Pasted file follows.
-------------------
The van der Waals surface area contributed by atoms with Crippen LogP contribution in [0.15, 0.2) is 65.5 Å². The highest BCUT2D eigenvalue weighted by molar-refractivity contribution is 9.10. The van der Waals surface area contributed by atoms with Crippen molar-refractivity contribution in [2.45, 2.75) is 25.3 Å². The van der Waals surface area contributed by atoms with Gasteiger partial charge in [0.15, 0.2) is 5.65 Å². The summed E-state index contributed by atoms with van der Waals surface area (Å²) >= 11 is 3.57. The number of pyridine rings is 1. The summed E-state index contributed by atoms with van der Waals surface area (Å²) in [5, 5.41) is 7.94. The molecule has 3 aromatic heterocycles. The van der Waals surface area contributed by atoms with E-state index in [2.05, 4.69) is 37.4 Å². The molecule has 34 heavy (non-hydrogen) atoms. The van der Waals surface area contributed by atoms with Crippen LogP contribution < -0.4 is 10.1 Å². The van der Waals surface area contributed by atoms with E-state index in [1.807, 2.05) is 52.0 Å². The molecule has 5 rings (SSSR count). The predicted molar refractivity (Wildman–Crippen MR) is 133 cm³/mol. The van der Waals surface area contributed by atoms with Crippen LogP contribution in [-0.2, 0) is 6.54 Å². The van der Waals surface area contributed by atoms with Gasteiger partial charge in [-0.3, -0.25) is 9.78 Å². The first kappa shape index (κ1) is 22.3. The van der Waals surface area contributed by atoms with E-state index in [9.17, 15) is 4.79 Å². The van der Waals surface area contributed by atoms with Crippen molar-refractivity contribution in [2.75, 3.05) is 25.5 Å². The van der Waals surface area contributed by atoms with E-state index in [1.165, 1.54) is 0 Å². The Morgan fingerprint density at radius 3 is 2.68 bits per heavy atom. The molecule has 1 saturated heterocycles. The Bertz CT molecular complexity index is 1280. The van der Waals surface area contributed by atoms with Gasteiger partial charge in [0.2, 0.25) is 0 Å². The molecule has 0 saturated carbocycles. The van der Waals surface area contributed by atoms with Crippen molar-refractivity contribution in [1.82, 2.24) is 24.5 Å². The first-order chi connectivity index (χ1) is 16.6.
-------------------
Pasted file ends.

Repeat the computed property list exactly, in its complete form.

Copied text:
The van der Waals surface area contributed by atoms with Crippen LogP contribution in [0.15, 0.2) is 65.5 Å². The highest BCUT2D eigenvalue weighted by molar-refractivity contribution is 9.10. The van der Waals surface area contributed by atoms with Crippen molar-refractivity contribution in [2.45, 2.75) is 25.3 Å². The van der Waals surface area contributed by atoms with Gasteiger partial charge in [0.15, 0.2) is 5.65 Å². The summed E-state index contributed by atoms with van der Waals surface area (Å²) >= 11 is 3.57. The number of pyridine rings is 1. The summed E-state index contributed by atoms with van der Waals surface area (Å²) in [5, 5.41) is 7.94. The molecule has 3 aromatic heterocycles. The van der Waals surface area contributed by atoms with E-state index in [2.05, 4.69) is 37.4 Å². The molecule has 34 heavy (non-hydrogen) atoms. The van der Waals surface area contributed by atoms with Crippen LogP contribution < -0.4 is 10.1 Å². The van der Waals surface area contributed by atoms with E-state index in [1.807, 2.05) is 52.0 Å². The molecule has 5 rings (SSSR count). The predicted molar refractivity (Wildman–Crippen MR) is 133 cm³/mol. The van der Waals surface area contributed by atoms with Crippen LogP contribution in [-0.2, 0) is 6.54 Å². The van der Waals surface area contributed by atoms with Gasteiger partial charge in [-0.3, -0.25) is 9.78 Å². The first kappa shape index (κ1) is 22.3. The van der Waals surface area contributed by atoms with E-state index in [9.17, 15) is 4.79 Å². The van der Waals surface area contributed by atoms with Crippen molar-refractivity contribution in [2.75, 3.05) is 25.5 Å². The van der Waals surface area contributed by atoms with E-state index in [1.165, 1.54) is 0 Å². The Morgan fingerprint density at radius 3 is 2.68 bits per heavy atom. The molecule has 1 saturated heterocycles. The Bertz CT molecular complexity index is 1280. The van der Waals surface area contributed by atoms with Gasteiger partial charge in [0.2, 0.25) is 0 Å². The molecule has 0 saturated carbocycles. The van der Waals surface area contributed by atoms with Crippen molar-refractivity contribution in [1.82, 2.24) is 24.5 Å². The first-order chi connectivity index (χ1) is 16.6.